During the same period that he was involved in social action, Matulaitis was also acting as spiritual director and advisor for various underground religious communities for women founded by Father Honoratus, his own mentor. Father George revised their Constitutions, consulted with their superiors, gave conferences and helped individuals through the confessional. Matulaitis began to realize how much the Church needed new religious communities in order to survive oppression by hostile governments and the crisis of faith brought on by new philosophies and movements.
WORKING FOR SPIRITUAL RENEWAL
In 1909 while he was still professor at the Theological Academy, 38 years old and with a promising career ahead of him, Matulaitis made a momentous decision. He decided to become a religious, to follow more closely in the footsteps of Christ. Having received permission from Rome, he made the three vows of poverty, chastity and obedience in a private chapel in Warsaw. At the same time, his close friend and fellow professor, Francis Būčys, was received into the novitiate. This was the beginning of the revival of the Marian Congregation. Closed down by the Russian government, it had only one surviving member. Matulaitis was convinced that God was leading him to resurrect this dying community and infuse it with new life.
The Marian Fathers were well known to him — they worked in his parish church at Marijampole in Lithuania. He had been baptized by one of their generals. Now he resolved to revive and prepare them for an apostolate in the modern world. He gave up lecturing on sociology and taught dogmatic theology instead. He began to rewrite the Constitutions and at the same time directed his two novices. In the fall of 1910 he began to keep a journal in which he recorded his thoughts, inspirations and resolutions.
His heart burned with a desire to expend himself for the kingdom of God — the Church. He and his fellow religious must take the risk — go out among the people, reach out to all to renew and strengthen their faith, then prepare them to evangelize in turn. With the rise of modern philosophies and movements, he could see that people were being influenced to abandon their faith. In his Journal he wrote: “Our concern is with all humanity and with the needs of the universal Church. We should be willing to hasten to any place where there is an opportunity to do something for the greater glory of God… In a special way we must direct our attention toward the vast territories of Russia and Siberia, where so many souls have strayed from the fold because there is no one to guide them; toward America with its noisy life-style where it is so easy for people to forget their spiritual needs” (Journal: Jan. 25, 1911).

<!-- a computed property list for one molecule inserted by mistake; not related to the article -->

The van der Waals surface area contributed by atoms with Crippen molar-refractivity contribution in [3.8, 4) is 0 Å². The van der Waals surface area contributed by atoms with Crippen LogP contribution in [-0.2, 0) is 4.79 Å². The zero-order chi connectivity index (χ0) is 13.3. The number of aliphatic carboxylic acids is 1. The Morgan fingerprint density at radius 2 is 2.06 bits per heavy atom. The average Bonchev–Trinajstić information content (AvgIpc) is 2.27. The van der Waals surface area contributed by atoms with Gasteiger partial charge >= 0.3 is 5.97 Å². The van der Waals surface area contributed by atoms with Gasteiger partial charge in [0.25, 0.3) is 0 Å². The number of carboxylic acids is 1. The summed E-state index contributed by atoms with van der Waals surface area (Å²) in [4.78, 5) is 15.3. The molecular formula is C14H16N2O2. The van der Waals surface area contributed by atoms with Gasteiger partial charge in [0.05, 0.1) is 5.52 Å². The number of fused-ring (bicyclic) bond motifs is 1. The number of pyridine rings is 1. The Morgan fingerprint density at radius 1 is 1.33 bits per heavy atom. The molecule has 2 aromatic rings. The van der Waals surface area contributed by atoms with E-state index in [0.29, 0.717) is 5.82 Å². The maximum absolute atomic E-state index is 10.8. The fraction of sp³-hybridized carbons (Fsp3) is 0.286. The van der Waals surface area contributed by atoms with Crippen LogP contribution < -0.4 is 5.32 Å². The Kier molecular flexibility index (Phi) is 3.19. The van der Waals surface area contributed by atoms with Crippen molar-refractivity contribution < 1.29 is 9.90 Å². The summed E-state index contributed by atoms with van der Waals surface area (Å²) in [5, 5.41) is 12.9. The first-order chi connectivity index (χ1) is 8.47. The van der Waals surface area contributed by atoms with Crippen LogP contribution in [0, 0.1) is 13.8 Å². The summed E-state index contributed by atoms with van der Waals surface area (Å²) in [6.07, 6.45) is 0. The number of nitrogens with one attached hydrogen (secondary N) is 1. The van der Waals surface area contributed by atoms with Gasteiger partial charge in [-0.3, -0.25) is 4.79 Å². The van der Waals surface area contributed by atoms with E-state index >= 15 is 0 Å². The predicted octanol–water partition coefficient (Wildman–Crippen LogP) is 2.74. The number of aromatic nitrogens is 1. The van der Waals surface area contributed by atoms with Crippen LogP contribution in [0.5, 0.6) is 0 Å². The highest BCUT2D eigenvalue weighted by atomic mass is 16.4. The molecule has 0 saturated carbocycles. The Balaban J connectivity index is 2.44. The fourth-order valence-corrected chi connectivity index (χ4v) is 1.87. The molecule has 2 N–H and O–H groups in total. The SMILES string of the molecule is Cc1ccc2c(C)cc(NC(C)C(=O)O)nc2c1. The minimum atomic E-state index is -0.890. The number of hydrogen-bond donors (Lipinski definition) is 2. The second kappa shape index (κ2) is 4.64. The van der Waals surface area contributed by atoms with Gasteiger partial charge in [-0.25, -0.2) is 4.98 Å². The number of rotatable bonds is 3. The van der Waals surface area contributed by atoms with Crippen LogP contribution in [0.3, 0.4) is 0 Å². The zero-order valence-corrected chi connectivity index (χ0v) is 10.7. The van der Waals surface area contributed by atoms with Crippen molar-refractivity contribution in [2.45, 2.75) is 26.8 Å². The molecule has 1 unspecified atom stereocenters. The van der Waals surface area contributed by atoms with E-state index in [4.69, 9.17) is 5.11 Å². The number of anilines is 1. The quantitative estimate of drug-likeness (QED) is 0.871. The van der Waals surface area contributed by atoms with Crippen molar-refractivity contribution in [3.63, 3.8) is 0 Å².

His idea was to build up a modern, mobile religious community dedicated to the apostolate. He was convinced that religious and laity must work together to bring the Gospel to every home. A life of intense prayer and work was the best way to achieve this: “Without continual prayer the soul wilts and withers; our energy burns out, our spirit is dissipated and our work becomes amazingly sterile. On the other hand, let us not forget that we worship and serve God not only when we pray, but also when we work for His glory” (Journal: Nov. 14, 1910).
In 1911 Matulaitis was elected superior general of the Marians and remained in this position until his death. He was also novice master since they were so few. That same summer the novitiate was transferred to Fribourg, Switzerland, for St. Petersburg proved to be too dangerous: the Russian secret police had been conducting raids and searches for secret religious organizations. Under cover of the life of the University of Fribourg, Matulaitis hoped that the novitiate would be safer and grow more rapidly.